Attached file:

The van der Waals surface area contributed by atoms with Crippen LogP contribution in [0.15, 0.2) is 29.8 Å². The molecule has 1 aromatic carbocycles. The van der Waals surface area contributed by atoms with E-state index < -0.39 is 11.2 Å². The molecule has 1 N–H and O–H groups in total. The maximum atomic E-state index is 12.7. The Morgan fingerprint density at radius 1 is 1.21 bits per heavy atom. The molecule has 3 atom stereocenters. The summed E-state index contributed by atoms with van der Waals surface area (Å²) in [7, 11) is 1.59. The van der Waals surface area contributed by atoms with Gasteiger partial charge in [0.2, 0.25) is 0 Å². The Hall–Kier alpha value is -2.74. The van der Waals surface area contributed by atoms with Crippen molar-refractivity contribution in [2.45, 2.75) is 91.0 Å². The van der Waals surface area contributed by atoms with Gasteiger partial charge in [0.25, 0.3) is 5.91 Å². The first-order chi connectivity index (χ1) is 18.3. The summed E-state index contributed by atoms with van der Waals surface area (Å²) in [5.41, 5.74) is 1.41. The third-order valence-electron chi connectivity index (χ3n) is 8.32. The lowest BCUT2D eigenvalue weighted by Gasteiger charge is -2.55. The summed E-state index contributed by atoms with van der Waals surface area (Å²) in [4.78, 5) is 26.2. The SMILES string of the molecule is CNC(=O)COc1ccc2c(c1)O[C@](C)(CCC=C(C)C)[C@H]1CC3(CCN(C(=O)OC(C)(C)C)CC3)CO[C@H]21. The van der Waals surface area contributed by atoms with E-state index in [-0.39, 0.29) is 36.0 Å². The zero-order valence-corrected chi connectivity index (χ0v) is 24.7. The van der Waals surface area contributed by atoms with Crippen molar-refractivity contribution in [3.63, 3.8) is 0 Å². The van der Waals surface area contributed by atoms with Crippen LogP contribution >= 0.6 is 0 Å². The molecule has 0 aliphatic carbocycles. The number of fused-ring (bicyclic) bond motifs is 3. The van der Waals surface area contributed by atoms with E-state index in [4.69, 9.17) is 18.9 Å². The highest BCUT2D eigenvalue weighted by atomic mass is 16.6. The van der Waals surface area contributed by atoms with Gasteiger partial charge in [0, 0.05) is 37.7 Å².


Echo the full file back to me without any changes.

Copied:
The van der Waals surface area contributed by atoms with Crippen LogP contribution in [0.15, 0.2) is 29.8 Å². The molecule has 1 aromatic carbocycles. The van der Waals surface area contributed by atoms with E-state index < -0.39 is 11.2 Å². The molecule has 1 N–H and O–H groups in total. The maximum atomic E-state index is 12.7. The Morgan fingerprint density at radius 1 is 1.21 bits per heavy atom. The molecule has 3 atom stereocenters. The summed E-state index contributed by atoms with van der Waals surface area (Å²) in [7, 11) is 1.59. The van der Waals surface area contributed by atoms with Gasteiger partial charge in [0.2, 0.25) is 0 Å². The Hall–Kier alpha value is -2.74. The van der Waals surface area contributed by atoms with Crippen molar-refractivity contribution in [2.45, 2.75) is 91.0 Å². The van der Waals surface area contributed by atoms with Gasteiger partial charge in [0.25, 0.3) is 5.91 Å². The first-order chi connectivity index (χ1) is 18.3. The summed E-state index contributed by atoms with van der Waals surface area (Å²) in [5.41, 5.74) is 1.41. The third-order valence-electron chi connectivity index (χ3n) is 8.32. The lowest BCUT2D eigenvalue weighted by Gasteiger charge is -2.55. The summed E-state index contributed by atoms with van der Waals surface area (Å²) in [4.78, 5) is 26.2. The SMILES string of the molecule is CNC(=O)COc1ccc2c(c1)O[C@](C)(CCC=C(C)C)[C@H]1CC3(CCN(C(=O)OC(C)(C)C)CC3)CO[C@H]21. The van der Waals surface area contributed by atoms with E-state index in [-0.39, 0.29) is 36.0 Å². The zero-order valence-corrected chi connectivity index (χ0v) is 24.7. The van der Waals surface area contributed by atoms with Crippen molar-refractivity contribution in [3.63, 3.8) is 0 Å². The van der Waals surface area contributed by atoms with Crippen LogP contribution >= 0.6 is 0 Å². The molecule has 0 aliphatic carbocycles. The number of fused-ring (bicyclic) bond motifs is 3. The van der Waals surface area contributed by atoms with E-state index in [4.69, 9.17) is 18.9 Å². The highest BCUT2D eigenvalue weighted by atomic mass is 16.6. The van der Waals surface area contributed by atoms with Gasteiger partial charge in [0, 0.05) is 37.7 Å².